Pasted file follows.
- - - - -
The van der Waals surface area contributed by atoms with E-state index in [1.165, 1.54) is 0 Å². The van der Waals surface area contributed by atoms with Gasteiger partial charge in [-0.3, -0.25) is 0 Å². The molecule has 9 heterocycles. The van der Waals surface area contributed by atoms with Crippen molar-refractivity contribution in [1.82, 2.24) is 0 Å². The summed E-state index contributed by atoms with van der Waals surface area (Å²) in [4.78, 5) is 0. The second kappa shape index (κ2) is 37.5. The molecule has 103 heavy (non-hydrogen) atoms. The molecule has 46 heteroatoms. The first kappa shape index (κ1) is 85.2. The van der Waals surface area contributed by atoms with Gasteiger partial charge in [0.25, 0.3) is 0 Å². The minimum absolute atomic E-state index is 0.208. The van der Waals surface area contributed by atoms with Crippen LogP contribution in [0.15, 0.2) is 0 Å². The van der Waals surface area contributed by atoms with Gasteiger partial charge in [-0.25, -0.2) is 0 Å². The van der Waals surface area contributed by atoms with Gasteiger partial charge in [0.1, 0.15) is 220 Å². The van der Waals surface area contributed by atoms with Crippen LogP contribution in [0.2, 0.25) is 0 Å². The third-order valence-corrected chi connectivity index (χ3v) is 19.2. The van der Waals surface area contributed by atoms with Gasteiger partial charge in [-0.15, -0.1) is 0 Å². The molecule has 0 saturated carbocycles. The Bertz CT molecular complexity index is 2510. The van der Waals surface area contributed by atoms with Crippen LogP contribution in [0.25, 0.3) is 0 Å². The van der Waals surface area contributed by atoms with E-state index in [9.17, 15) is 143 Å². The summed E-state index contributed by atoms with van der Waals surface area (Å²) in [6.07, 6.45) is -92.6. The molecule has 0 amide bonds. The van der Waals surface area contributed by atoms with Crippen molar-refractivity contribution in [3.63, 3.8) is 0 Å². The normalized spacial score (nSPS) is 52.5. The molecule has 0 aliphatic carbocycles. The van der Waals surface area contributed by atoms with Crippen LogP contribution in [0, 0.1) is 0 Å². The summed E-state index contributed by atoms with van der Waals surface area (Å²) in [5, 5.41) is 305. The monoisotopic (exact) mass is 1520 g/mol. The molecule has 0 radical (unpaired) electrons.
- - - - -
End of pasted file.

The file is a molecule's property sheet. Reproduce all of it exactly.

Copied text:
The van der Waals surface area contributed by atoms with E-state index in [1.165, 1.54) is 0 Å². The van der Waals surface area contributed by atoms with Gasteiger partial charge in [-0.3, -0.25) is 0 Å². The molecule has 9 heterocycles. The van der Waals surface area contributed by atoms with Crippen molar-refractivity contribution in [1.82, 2.24) is 0 Å². The summed E-state index contributed by atoms with van der Waals surface area (Å²) in [4.78, 5) is 0. The second kappa shape index (κ2) is 37.5. The molecule has 103 heavy (non-hydrogen) atoms. The molecule has 46 heteroatoms. The first kappa shape index (κ1) is 85.2. The van der Waals surface area contributed by atoms with Gasteiger partial charge in [0.25, 0.3) is 0 Å². The minimum absolute atomic E-state index is 0.208. The van der Waals surface area contributed by atoms with Crippen LogP contribution in [0.15, 0.2) is 0 Å². The van der Waals surface area contributed by atoms with Gasteiger partial charge in [-0.25, -0.2) is 0 Å². The van der Waals surface area contributed by atoms with Gasteiger partial charge in [0.1, 0.15) is 220 Å². The van der Waals surface area contributed by atoms with Crippen LogP contribution in [0.2, 0.25) is 0 Å². The third-order valence-corrected chi connectivity index (χ3v) is 19.2. The van der Waals surface area contributed by atoms with Gasteiger partial charge in [-0.15, -0.1) is 0 Å². The molecule has 0 saturated carbocycles. The Bertz CT molecular complexity index is 2510. The van der Waals surface area contributed by atoms with Crippen LogP contribution in [0.25, 0.3) is 0 Å². The van der Waals surface area contributed by atoms with E-state index in [9.17, 15) is 143 Å². The summed E-state index contributed by atoms with van der Waals surface area (Å²) in [6.07, 6.45) is -92.6. The molecule has 0 amide bonds. The van der Waals surface area contributed by atoms with Crippen molar-refractivity contribution in [3.63, 3.8) is 0 Å². The normalized spacial score (nSPS) is 52.5. The molecule has 0 aliphatic carbocycles. The van der Waals surface area contributed by atoms with Crippen LogP contribution in [0, 0.1) is 0 Å². The summed E-state index contributed by atoms with van der Waals surface area (Å²) in [5, 5.41) is 305. The monoisotopic (exact) mass is 1520 g/mol. The molecule has 0 radical (unpaired) electrons.